"We first looked at putting them inside the car itself, those sensors, maybe putting them into the back of the seat. But the problem with that is you have to put them in the car and you have to modify the seat, you have to schedule a procedure to get those seats put in. You make a decision on technology and typically it takes about five years for the car to be released. So you're dealing with an expensive thing that's late to market and has to be rolled out to different lines and different time frames and is probably obsolete technology."
The journey ahead for wearables
Wearables are no longer just about the wrist. There are trackers you can wear on your ankle, your bra or in the ear, and smart clothing continues to gather momentum. I'm intrigued to know whether Ford is exploring other forms of wearable tech and which of the existing devices they see as bringing value to its research.
"So there are clearly a number of different types of wearables we'd certainly be interested in," said Strumolo. "Smartwatch or fitness band-type devices are very interesting to us. Something like the Basis Peak watch is an interesting device for a number of reasons. One because it measures beyond the usual PPG measurement for heart rate. It will measure GSR (Galvanic Skin Response) and skin temperature. It will do sleep analysis and that's a good thing for the car to know the next day. If the car knows you've had a bad night's sleep, then it could potentially do things in its system to compensate for that."
If the car knows you've had a bad night's sleep, then it could potentially do things in its system to compensate for that
Strumolo also sees a future with drivers wearing smartglasses in the driver seat: "Augmented reality provides us with a very interesting opportunity because again it might be an avenue for replacing a heads-up display that's built into the car and is an expensive item to do. The challenges are to control the amount of material that's displayed so it doesn't become distracting to the driver."
Strumolo didn't, however, have great things to say about Google Glass. There had been talk of Ford integrating Glass a couple of years ago, but Strumolo was unconvinced it was really ready for the car.
"Google's implementation, not to be mean, was not very good," he said. "It did have the image in the upper right hand corner, so when you viewed it you really had to look up to really see it. That made it rather difficult. You also to some extent had to refocus your eye and that again becomes a problem especially for older people attempting to focus in the near field and far field.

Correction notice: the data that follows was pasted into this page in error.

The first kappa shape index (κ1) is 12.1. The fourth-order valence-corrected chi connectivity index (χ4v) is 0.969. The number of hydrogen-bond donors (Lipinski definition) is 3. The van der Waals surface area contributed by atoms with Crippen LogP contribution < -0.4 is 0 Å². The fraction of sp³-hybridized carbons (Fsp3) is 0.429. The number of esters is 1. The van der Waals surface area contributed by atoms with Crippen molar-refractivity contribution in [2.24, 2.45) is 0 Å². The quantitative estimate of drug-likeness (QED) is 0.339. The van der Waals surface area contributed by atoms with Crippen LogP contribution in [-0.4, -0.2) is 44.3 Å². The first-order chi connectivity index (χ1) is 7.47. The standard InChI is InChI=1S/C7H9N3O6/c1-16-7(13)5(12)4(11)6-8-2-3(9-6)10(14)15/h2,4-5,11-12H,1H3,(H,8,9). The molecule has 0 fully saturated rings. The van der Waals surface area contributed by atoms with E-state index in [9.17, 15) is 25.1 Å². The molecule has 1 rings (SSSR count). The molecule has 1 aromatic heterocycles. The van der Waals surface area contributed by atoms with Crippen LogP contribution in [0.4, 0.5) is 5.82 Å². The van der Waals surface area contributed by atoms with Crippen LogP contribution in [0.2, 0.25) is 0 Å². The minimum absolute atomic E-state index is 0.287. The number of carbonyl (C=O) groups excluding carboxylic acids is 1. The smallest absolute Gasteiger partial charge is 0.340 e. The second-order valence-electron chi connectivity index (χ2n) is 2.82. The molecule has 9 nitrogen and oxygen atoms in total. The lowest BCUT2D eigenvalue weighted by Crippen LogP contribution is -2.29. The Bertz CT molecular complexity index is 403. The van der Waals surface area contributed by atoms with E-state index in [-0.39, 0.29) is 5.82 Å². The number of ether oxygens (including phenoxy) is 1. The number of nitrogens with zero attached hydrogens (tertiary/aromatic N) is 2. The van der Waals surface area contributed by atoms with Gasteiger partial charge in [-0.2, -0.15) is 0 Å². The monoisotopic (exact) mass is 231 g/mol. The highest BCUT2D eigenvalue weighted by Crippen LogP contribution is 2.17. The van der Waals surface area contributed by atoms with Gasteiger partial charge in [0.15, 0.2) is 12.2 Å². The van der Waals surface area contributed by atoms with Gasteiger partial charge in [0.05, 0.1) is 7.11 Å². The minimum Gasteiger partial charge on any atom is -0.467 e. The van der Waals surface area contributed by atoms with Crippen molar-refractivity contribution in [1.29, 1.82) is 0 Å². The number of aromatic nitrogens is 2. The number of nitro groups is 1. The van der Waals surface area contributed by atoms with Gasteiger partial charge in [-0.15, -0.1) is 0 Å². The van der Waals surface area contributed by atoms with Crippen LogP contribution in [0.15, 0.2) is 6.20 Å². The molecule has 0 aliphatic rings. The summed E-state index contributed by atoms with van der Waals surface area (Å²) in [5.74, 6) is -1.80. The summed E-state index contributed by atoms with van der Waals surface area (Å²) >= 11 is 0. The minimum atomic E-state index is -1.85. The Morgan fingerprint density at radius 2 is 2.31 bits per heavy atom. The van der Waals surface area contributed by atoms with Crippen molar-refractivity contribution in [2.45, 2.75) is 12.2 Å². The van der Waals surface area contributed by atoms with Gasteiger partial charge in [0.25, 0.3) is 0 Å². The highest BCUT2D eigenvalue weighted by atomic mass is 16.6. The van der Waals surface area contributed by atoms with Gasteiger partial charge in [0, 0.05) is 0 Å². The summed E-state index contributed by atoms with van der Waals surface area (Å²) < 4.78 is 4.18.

"There's a better approach from wearables like the Epson glasses and the Sony SmartEyeglass, which attempts to float a virtual image directly in front of you so you are looking through it and can see everything in front of you but you also see this virtual image."
It's not just AR glasses that need to continue to evolve over the next five years. Strumolo shares a concern with many smartwatch and fitness tracker owners and that's battery life.
"If you're pinging the device constantly, that's a Bluetooth ping and that's power hungry. Even if that's Bluetooth Low Energy, you don't want it to be pinging all the time because you'll just drain it.
"So how we intelligently get the data off the device only when we need that information is critical. If I'm measuring your heart rate, I don't need you to tell the car every second that your heart rate is 70bpm because that's fine. But if the heart rate exceeds a certain threshold, then it would be good to get a ping at that point to see that the heart rate jumped beyond a pre-described threshold."
The power of voice and notifications
So what is the key to unlocking wearables in the car now and in the long run? Strumolo believes voice control and notifications have a major part to play.
"I think voice commands through the watch could also be very powerful," he explained. "It's something that goes back to what happened with the smartphone. People say 'I don't use Siri, or Google Now or Cortana because I can just as easily do that on my phone'. That may be true but in the car, we don't want you to touch your phone, look at it or manipulate it.
"So Siri in the car could be very powerful because all you do is press a button the steering wheel and you can get answers to your questions. I think that wearables provide us with the same use case. This is the opportunity that wearable tech has inside the car which would otherwise be available without it.
"The things I think will be coming later relate to notifications through the wearable while you're driving. A very simple example of this could relate to the navigation system inside your car," he said. "So you're driving along and using the navigation and your watch is connected to this system, so it's matching what's going on. If the wearable is on, you'll get a buzz to tell you the turn is coming up now and that would be the only prompt you'd need to either look at the screen and see you need to get off at the next exit. You don't have to take your eyes off the road."